Third Reich coverIf I again refer to the earlier editions of Third Reich, none of the game’s mechanisms were particularly difficult as rules in themselves, but the challenge of understanding and working the complex relationship between resources, production and on-map effort gave the design incredible appeal.  Much the same could have been the case with GoA, only it was not – for me, it was all too much meat and not enough sauce.[3]  The frustrating thing is that the game seemed totally sound at a fundamental level, and the very fact that a succession of people over many years have added so much extra material is testament to how amenable the game was to elaboration, and what qualities people saw in the design “as is.”  Old games that are also badly failing games do not get the sort of attention that has been lavished on this design by dedicated players.  That is worthy of note in itself, and I tend to the opinion that buying this game as cheaply as it is available out there, and adding whatever files from BGG that appeal to you, will give you a perfectly valid game on a subject well worth working with.

Guns of August 1As for why the game fell short in the past, rule and component issues would not have helped, but fundamentally the game simply needed more “bang” (or sauce) to overcome the hobby’s then apathy towards most anything drawing on a World War One theme.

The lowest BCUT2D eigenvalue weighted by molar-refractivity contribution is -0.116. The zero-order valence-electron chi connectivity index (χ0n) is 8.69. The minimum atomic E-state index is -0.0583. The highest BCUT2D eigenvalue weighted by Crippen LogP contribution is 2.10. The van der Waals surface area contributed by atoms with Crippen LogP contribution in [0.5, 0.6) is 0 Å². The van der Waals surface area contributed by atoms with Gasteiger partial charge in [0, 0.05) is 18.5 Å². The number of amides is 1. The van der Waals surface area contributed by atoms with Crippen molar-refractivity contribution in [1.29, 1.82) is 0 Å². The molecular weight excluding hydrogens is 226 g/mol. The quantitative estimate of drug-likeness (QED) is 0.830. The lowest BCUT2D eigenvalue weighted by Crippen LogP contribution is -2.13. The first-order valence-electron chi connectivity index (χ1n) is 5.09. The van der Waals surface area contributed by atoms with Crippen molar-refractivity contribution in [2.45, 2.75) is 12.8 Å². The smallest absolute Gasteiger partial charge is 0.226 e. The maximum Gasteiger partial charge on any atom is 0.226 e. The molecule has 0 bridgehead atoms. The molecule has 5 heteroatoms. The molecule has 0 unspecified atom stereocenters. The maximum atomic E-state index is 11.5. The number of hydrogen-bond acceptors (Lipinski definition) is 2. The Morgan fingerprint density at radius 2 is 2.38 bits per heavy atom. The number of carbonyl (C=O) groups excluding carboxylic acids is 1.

Personal rating around 6.5

In Part III I will be looking at SPI’s Plot to Assassinate Hitler.

 

Paul Comben

——————–

[1] There is a player-designed alternative map for W&P on BGG, and very nice it is too,

[2] I honestly cannot remember if this rule was in the first edition or came along as an extra with the second edition.

[3] Readers may wonder why a design system such as Der Weltkrieg, which in its various titles could also be seen as “far more meat than sauce” has fared markedly better than the earlier Avalon Hill GoA?  Unless you are playing that utter hugeness which is Der Weltkrieg’s full campaign offering, this is, after all, a military game that is chiefly about the units dug in on the map(s) – production choices only appear in the full campaign; politics do not put in much of a showing; and there is hardly a random event to say hello to.

So why the difference in ratings?

Well, here are a few of my own purely conjectural opinions:

  1. Der Weltkrieg titles began to appear after a number of Ted Raicer designs had invited gamers to take another look at what could be done with the land fronts of The Great War. Basically, the subject was becoming far more popular.
  2. Although production did not appear as an option to work with in the theatre games, managing supply costs did – as did the accrual of points to weigh against the evaluation of national morale.
  3. Working at divisional level and with far more detailed maps, players possibly had a closer involvement with their front arrays in DW – be that the woods of the Argonne or a mountain pass in the Caucasus.